The first harmonic as a known source for wavefront correction
It is demonstrated that distortion of a non-linearly generated first harmonic transmit beam due to a near-field aberrator is reduced as transmit pressure is increased. The first harmonic transmit beam is then used as a source for correction of aberration. In the first experiment, pieces of Lucite 11 mm and 24 mm thick were used as near-field aberrators. Beam plots of the fundamental and first harmonic were measured in a water tank with and without the aberrators present at multiple transmit voltages. The Lucite aberrator was then removed and an electronic aberrator with RMS delay error of 138 ns was applied to the transmit and receive apertures. The first harmonic reflected from the tip of a hydrophone was measured, and correcting delays were determined using a multi-lag least-means-squares cross-correlation method. Corrections were applied to an imaging beam transmitted at twice the frequency of the fundamental beam, the same frequency as the generated first-harmonic. Results from the Lucite experiments showed a -6 dB beam width improvement of 1.8 degrees when transmit voltage was increased from 20 volts to 80 volts. Results from first harmonic based correction of the electronic aberrator resulted in significant improvement in beam width and showed an average improvement of 16.8 dB in transmit beam signal level and 31.9 dB improvement in transmit-receive beam signal level. © 2009 SPIE.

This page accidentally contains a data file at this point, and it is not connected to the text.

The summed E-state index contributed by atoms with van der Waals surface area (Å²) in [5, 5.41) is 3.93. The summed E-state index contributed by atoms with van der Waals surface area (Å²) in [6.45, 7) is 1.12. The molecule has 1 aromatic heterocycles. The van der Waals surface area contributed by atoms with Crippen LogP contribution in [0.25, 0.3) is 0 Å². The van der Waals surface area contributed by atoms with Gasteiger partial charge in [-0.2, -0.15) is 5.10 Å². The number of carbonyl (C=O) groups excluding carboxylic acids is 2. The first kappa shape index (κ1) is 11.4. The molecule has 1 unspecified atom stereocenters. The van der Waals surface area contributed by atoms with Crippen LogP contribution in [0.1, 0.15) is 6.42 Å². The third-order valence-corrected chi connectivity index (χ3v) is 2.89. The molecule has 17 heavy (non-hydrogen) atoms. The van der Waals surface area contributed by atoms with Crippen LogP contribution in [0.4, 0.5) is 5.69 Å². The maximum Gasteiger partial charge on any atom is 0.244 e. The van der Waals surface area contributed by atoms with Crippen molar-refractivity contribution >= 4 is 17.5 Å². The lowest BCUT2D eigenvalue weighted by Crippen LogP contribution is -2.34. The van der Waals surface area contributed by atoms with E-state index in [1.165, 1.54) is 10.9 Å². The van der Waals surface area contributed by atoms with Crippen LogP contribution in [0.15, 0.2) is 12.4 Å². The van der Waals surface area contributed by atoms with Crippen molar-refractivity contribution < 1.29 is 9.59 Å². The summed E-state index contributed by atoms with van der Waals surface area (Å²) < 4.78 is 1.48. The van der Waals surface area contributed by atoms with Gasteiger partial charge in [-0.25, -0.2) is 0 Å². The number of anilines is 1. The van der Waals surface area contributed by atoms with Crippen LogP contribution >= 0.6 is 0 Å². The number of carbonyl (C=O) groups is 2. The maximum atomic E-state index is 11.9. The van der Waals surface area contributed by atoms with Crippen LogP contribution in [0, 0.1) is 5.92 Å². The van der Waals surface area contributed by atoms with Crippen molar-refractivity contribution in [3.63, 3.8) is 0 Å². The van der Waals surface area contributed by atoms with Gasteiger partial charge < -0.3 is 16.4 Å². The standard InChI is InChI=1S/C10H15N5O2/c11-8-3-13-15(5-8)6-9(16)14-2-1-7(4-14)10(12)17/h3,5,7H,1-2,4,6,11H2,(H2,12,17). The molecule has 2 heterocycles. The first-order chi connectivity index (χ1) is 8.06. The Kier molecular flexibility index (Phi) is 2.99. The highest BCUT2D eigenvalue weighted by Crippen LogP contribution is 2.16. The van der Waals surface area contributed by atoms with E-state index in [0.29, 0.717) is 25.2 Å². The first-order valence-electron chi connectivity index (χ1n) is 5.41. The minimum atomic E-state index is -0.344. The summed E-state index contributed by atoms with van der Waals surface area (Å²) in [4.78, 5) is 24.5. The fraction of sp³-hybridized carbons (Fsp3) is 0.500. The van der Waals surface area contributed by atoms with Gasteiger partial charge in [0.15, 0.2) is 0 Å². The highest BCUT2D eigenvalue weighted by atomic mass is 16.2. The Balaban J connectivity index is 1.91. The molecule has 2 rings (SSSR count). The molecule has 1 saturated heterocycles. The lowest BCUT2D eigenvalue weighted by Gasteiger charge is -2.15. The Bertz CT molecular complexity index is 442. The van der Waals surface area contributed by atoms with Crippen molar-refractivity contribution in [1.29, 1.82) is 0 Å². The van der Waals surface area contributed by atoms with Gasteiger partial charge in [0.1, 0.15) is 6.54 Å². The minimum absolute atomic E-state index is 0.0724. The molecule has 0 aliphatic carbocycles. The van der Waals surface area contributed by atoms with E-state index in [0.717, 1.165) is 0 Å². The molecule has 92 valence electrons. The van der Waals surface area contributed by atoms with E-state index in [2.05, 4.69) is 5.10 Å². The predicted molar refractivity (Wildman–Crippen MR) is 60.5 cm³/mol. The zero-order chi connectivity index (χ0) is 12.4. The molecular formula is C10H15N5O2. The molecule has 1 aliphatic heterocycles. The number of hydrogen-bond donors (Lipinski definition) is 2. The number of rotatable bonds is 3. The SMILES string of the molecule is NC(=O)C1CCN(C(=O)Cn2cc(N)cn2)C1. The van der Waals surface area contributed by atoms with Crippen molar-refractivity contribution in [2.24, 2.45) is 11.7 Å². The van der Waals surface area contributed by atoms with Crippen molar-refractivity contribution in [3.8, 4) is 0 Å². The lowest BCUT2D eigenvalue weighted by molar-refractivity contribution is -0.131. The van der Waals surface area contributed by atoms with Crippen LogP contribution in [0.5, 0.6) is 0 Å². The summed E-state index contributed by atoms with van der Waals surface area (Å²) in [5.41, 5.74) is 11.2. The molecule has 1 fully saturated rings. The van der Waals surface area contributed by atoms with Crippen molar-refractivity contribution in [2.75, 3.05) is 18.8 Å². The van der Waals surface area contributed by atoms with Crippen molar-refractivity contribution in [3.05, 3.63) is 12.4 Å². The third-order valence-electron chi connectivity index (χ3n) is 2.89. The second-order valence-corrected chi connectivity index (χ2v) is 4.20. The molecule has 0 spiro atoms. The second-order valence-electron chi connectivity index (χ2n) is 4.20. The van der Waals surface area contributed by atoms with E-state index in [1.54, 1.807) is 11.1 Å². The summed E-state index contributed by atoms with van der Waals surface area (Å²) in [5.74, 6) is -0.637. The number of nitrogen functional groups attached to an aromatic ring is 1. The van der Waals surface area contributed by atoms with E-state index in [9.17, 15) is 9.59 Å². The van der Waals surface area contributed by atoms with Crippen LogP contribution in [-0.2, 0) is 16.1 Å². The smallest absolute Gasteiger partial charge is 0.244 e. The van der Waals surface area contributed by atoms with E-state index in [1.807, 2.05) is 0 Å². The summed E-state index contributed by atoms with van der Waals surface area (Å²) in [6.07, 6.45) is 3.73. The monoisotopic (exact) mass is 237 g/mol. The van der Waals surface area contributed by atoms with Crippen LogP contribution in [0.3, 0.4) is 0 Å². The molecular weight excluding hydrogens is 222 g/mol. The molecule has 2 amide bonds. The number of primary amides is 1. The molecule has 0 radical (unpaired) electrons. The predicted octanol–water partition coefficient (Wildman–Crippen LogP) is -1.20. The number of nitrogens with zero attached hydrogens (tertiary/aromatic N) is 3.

- Dianis, SW; Von Ramm, OT
- June 19, 2009
Volume / Issue
- 7265 /
International Standard Serial Number (ISSN)
Digital Object Identifier (DOI)